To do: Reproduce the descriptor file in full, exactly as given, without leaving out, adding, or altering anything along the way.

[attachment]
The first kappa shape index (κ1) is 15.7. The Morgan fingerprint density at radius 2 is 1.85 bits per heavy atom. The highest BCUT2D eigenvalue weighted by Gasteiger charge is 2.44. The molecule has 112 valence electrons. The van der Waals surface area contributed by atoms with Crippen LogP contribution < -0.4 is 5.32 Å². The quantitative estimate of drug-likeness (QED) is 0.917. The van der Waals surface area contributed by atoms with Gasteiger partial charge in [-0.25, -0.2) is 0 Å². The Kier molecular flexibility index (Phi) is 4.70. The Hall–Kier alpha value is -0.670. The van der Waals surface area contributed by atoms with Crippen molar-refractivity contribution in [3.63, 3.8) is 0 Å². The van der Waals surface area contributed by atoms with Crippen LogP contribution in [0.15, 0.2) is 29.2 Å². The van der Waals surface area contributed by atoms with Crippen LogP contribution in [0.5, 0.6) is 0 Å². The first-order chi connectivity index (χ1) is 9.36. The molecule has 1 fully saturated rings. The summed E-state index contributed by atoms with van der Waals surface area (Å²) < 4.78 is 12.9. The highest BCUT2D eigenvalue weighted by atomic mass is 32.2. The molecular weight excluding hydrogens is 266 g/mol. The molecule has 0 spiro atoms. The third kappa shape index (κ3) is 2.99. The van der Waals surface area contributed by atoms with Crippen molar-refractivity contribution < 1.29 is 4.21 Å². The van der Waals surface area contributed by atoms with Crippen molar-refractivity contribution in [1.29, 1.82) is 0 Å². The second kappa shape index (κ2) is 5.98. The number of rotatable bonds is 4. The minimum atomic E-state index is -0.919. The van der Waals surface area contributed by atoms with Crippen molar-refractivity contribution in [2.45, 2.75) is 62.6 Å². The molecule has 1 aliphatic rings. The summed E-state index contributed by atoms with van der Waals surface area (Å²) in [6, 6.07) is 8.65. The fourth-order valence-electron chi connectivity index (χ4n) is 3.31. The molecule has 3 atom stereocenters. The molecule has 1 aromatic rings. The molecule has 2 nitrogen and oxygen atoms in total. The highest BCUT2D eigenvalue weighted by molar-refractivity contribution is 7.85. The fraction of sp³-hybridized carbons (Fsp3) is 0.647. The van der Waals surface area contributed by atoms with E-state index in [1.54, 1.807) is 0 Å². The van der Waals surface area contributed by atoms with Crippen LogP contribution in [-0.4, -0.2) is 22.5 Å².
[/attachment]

The first kappa shape index (κ1) is 15.7. The Morgan fingerprint density at radius 2 is 1.85 bits per heavy atom. The highest BCUT2D eigenvalue weighted by Gasteiger charge is 2.44. The molecule has 112 valence electrons. The van der Waals surface area contributed by atoms with Crippen LogP contribution < -0.4 is 5.32 Å². The quantitative estimate of drug-likeness (QED) is 0.917. The van der Waals surface area contributed by atoms with Gasteiger partial charge in [-0.25, -0.2) is 0 Å². The Kier molecular flexibility index (Phi) is 4.70. The Hall–Kier alpha value is -0.670. The van der Waals surface area contributed by atoms with Crippen molar-refractivity contribution in [3.63, 3.8) is 0 Å². The van der Waals surface area contributed by atoms with Crippen LogP contribution in [0.15, 0.2) is 29.2 Å². The van der Waals surface area contributed by atoms with Crippen LogP contribution in [0.5, 0.6) is 0 Å². The first-order chi connectivity index (χ1) is 9.36. The molecule has 1 fully saturated rings. The summed E-state index contributed by atoms with van der Waals surface area (Å²) < 4.78 is 12.9. The highest BCUT2D eigenvalue weighted by atomic mass is 32.2. The molecular weight excluding hydrogens is 266 g/mol. The molecule has 0 spiro atoms. The third kappa shape index (κ3) is 2.99. The van der Waals surface area contributed by atoms with Crippen molar-refractivity contribution < 1.29 is 4.21 Å². The van der Waals surface area contributed by atoms with Crippen molar-refractivity contribution in [1.29, 1.82) is 0 Å². The second kappa shape index (κ2) is 5.98. The number of rotatable bonds is 4. The minimum atomic E-state index is -0.919. The van der Waals surface area contributed by atoms with Crippen molar-refractivity contribution in [2.45, 2.75) is 62.6 Å². The molecule has 1 aliphatic rings. The summed E-state index contributed by atoms with van der Waals surface area (Å²) in [6, 6.07) is 8.65. The fourth-order valence-electron chi connectivity index (χ4n) is 3.31. The molecule has 3 atom stereocenters. The molecule has 1 aromatic rings. The molecule has 2 nitrogen and oxygen atoms in total. The highest BCUT2D eigenvalue weighted by molar-refractivity contribution is 7.85. The fraction of sp³-hybridized carbons (Fsp3) is 0.647. The van der Waals surface area contributed by atoms with E-state index in [1.54, 1.807) is 0 Å². The van der Waals surface area contributed by atoms with Crippen LogP contribution in [-0.4, -0.2) is 22.5 Å².